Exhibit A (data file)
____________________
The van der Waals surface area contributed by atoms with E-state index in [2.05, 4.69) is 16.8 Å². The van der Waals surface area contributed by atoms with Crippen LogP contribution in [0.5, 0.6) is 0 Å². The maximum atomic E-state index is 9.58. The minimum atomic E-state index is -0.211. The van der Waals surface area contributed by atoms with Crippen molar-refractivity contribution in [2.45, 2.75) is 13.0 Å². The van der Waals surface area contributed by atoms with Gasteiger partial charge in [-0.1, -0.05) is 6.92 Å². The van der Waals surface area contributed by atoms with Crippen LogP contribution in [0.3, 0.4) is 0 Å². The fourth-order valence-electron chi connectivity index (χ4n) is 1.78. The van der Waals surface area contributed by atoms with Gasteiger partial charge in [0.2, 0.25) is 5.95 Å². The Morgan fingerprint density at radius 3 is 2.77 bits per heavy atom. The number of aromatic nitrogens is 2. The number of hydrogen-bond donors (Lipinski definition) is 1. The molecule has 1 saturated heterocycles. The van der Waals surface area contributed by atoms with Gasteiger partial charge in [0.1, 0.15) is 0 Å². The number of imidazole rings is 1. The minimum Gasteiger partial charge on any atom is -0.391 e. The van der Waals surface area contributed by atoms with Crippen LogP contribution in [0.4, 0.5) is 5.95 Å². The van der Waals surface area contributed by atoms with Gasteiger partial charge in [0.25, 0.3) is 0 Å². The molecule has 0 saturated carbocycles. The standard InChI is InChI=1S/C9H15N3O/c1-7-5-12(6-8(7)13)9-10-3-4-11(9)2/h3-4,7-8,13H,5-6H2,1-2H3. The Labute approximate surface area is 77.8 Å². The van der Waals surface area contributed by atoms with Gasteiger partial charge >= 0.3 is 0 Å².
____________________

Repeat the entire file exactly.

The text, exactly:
The van der Waals surface area contributed by atoms with E-state index in [2.05, 4.69) is 16.8 Å². The van der Waals surface area contributed by atoms with Crippen LogP contribution in [0.5, 0.6) is 0 Å². The maximum atomic E-state index is 9.58. The minimum atomic E-state index is -0.211. The van der Waals surface area contributed by atoms with Crippen molar-refractivity contribution in [2.45, 2.75) is 13.0 Å². The van der Waals surface area contributed by atoms with Gasteiger partial charge in [-0.1, -0.05) is 6.92 Å². The van der Waals surface area contributed by atoms with Crippen LogP contribution in [0.3, 0.4) is 0 Å². The fourth-order valence-electron chi connectivity index (χ4n) is 1.78. The van der Waals surface area contributed by atoms with Gasteiger partial charge in [0.2, 0.25) is 5.95 Å². The Morgan fingerprint density at radius 3 is 2.77 bits per heavy atom. The number of aromatic nitrogens is 2. The number of hydrogen-bond donors (Lipinski definition) is 1. The molecule has 1 saturated heterocycles. The van der Waals surface area contributed by atoms with Gasteiger partial charge in [0.1, 0.15) is 0 Å². The number of imidazole rings is 1. The minimum Gasteiger partial charge on any atom is -0.391 e. The van der Waals surface area contributed by atoms with Crippen LogP contribution in [0.4, 0.5) is 5.95 Å². The van der Waals surface area contributed by atoms with Gasteiger partial charge in [0.25, 0.3) is 0 Å². The molecule has 0 saturated carbocycles. The standard InChI is InChI=1S/C9H15N3O/c1-7-5-12(6-8(7)13)9-10-3-4-11(9)2/h3-4,7-8,13H,5-6H2,1-2H3. The Labute approximate surface area is 77.8 Å². The van der Waals surface area contributed by atoms with Gasteiger partial charge >= 0.3 is 0 Å².